service seemed to be cut short at a time when Pakistan
and his family needed him.
Dr. Arley Loewen, a cultural associate living in
Afghanistan, has written: “My friend and colleague,
Harold, whom I admire very much, died with his boots
on…He died in action of love. He breathed his last
breath in a country he had spent so much of his life, a
country and a people he loved. He literally gave his life
for Pakistan. And I know God will bring forth fruit.”
On behalf of the Board Missions and our conference,
we are grateful to Dr. Fast for a life well lived in the
service of Christ.
And to Alfrieda and children Jordan, Kara, Stephanie
and Mary Jane, we give you our sympathies. We want
to continue to keep you in our prayers as a conference
T
family. M
Dr. Harold Fast, together with Joanne Martens and Darlene and Lester Olfert, on a field visit to Paraguay in 2004.
December8,005
17
Note: As a result of Conference Council discussion, this letter was sent recently to Al Jazeera, with copies
to The Right Honorable Paul Martin, Prime Minister of Canada; The Honorable Pierre Pettigrew, Minister of
Foreign Affairs (Canada); Vic Toews, Member of Parliament (Provencher, Canada); Christian Peacemaker
Teams (Canada and International); and the Canadian Islamic Congress.
December 5, 2005
decide this. If they did, the
war in Iraq would not have
happened. But they did
decide to stand with Iraqi
people to protest the war,
the following occupation,
and the suffering to Iraqi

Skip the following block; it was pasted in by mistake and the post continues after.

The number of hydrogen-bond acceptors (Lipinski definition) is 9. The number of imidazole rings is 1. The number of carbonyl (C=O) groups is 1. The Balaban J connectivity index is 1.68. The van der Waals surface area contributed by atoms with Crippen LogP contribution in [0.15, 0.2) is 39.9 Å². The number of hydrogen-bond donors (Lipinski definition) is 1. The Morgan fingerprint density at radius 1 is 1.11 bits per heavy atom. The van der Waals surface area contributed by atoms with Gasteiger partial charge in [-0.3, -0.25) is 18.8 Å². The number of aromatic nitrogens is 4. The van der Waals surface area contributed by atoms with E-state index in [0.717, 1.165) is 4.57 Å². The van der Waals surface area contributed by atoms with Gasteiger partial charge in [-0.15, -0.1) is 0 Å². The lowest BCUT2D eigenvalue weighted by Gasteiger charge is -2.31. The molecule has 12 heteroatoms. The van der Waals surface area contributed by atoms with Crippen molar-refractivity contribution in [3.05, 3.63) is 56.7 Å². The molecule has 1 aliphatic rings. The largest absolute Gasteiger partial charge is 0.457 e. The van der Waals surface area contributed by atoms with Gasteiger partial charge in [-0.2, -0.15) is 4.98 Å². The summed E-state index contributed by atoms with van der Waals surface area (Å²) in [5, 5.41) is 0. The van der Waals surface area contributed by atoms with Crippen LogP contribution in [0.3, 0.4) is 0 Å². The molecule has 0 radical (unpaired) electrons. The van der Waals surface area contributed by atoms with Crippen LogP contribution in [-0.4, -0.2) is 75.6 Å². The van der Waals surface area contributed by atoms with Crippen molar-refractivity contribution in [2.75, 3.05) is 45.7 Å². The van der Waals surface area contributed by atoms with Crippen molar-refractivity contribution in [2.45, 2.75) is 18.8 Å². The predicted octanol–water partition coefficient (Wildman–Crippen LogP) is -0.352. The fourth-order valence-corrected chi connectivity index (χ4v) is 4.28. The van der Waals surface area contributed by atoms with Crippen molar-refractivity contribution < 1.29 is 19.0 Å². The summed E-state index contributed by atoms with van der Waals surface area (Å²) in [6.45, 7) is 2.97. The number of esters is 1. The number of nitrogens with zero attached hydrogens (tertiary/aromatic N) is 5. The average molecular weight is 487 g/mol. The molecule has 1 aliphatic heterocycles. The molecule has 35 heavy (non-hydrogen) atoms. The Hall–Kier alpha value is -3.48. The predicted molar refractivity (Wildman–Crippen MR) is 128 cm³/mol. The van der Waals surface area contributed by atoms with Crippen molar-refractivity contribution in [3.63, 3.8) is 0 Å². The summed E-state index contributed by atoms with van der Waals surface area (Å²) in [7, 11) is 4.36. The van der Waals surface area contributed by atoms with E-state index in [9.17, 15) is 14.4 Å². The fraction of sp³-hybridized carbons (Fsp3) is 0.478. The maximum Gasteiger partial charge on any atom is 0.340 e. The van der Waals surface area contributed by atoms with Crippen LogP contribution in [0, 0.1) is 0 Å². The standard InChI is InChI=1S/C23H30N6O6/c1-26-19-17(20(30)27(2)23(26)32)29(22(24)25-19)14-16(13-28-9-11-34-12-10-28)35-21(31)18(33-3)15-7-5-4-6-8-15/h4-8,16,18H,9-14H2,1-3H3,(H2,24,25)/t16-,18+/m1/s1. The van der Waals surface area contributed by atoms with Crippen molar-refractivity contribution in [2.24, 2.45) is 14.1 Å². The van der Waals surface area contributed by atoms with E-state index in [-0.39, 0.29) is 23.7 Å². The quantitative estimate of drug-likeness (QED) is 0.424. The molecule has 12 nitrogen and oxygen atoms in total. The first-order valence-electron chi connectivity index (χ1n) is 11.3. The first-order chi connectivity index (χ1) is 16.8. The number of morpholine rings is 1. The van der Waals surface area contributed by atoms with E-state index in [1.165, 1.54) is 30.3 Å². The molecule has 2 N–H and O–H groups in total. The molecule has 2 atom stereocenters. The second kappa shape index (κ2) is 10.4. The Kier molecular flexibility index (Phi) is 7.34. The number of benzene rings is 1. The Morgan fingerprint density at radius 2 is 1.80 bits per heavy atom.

people.
How will it help MuslimChristian relationships and
understanding when the lives
of non-violent peacemakers,
whether Muslim or Christian,
are treated in this way? Because
of this, we would ask those who have
taken them to reconsider their decision
and to allow these peacemakers to be released.
We would ask their captors to be compassionate and
merciful.
We thank those who, in their wisdom, might consider
this small, humble request.
Salaam,
Ron Penner (Rev.)
Conference Moderator
Terry M. Smith (Rev.)
Executive Secretary
Dear Captors and Their
Contacts:
On behalf of the Evangelical
Mennonite Conference, graciously permit us to make a
gentle, humble appeal for the
safe release of four members
of Christian Peacemaker Teams
currently held in Iraq—James
Loney, Harmeet Sooden, Tom Fox,
and Norman Kember.
We are Christians appealing to
Muslims, who both esteem Jesus highly,
though somewhat differently. We say that the Prince
of Peace is opposed to the war in Iraq and concerned
about how we treat each other.
The Evangelical Mennonite Conference is a small
Christian denomination in Canada. We agreed at a